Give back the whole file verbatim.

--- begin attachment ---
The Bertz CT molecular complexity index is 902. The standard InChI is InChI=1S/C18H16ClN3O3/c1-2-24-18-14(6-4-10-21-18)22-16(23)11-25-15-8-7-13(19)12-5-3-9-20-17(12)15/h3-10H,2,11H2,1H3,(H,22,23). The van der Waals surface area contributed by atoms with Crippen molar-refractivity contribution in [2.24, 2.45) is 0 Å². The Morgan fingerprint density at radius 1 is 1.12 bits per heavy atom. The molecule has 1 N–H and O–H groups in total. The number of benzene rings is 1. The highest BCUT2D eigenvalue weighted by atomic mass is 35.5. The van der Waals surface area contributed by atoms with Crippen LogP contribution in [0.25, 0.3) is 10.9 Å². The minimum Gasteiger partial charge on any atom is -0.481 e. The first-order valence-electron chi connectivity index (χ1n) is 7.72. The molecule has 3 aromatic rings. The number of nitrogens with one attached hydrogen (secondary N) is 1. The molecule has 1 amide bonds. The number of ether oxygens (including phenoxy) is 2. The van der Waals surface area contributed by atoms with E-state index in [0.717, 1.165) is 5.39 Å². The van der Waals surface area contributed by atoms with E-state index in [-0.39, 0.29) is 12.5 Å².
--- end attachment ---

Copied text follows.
The Bertz CT molecular complexity index is 902. The standard InChI is InChI=1S/C18H16ClN3O3/c1-2-24-18-14(6-4-10-21-18)22-16(23)11-25-15-8-7-13(19)12-5-3-9-20-17(12)15/h3-10H,2,11H2,1H3,(H,22,23). The van der Waals surface area contributed by atoms with Crippen molar-refractivity contribution in [2.24, 2.45) is 0 Å². The Morgan fingerprint density at radius 1 is 1.12 bits per heavy atom. The molecule has 1 N–H and O–H groups in total. The number of benzene rings is 1. The highest BCUT2D eigenvalue weighted by atomic mass is 35.5. The van der Waals surface area contributed by atoms with Crippen LogP contribution in [0.25, 0.3) is 10.9 Å². The minimum Gasteiger partial charge on any atom is -0.481 e. The first-order valence-electron chi connectivity index (χ1n) is 7.72. The molecule has 3 aromatic rings. The number of nitrogens with one attached hydrogen (secondary N) is 1. The molecule has 1 amide bonds. The number of ether oxygens (including phenoxy) is 2. The van der Waals surface area contributed by atoms with E-state index in [0.717, 1.165) is 5.39 Å². The van der Waals surface area contributed by atoms with E-state index in [-0.39, 0.29) is 12.5 Å².